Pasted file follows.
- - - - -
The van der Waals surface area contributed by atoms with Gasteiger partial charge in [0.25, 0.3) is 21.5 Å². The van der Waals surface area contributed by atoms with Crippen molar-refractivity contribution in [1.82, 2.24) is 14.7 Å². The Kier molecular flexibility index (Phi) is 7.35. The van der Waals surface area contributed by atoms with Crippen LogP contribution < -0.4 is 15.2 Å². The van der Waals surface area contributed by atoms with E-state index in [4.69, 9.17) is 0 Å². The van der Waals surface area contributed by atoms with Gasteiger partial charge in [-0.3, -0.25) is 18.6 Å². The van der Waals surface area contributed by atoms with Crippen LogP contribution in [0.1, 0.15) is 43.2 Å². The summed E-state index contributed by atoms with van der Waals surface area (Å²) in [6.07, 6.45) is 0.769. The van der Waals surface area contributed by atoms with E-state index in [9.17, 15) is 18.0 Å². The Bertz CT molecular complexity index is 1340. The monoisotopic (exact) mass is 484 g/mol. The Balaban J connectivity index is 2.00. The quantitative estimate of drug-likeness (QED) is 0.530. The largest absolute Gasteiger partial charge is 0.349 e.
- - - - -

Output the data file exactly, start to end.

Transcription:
The van der Waals surface area contributed by atoms with Gasteiger partial charge in [0.25, 0.3) is 21.5 Å². The van der Waals surface area contributed by atoms with Crippen molar-refractivity contribution in [1.82, 2.24) is 14.7 Å². The Kier molecular flexibility index (Phi) is 7.35. The van der Waals surface area contributed by atoms with Crippen LogP contribution < -0.4 is 15.2 Å². The van der Waals surface area contributed by atoms with E-state index in [4.69, 9.17) is 0 Å². The van der Waals surface area contributed by atoms with Gasteiger partial charge in [-0.3, -0.25) is 18.6 Å². The van der Waals surface area contributed by atoms with Crippen LogP contribution in [0.1, 0.15) is 43.2 Å². The summed E-state index contributed by atoms with van der Waals surface area (Å²) in [6.07, 6.45) is 0.769. The van der Waals surface area contributed by atoms with E-state index in [9.17, 15) is 18.0 Å². The Bertz CT molecular complexity index is 1340. The monoisotopic (exact) mass is 484 g/mol. The Balaban J connectivity index is 2.00. The quantitative estimate of drug-likeness (QED) is 0.530. The largest absolute Gasteiger partial charge is 0.349 e.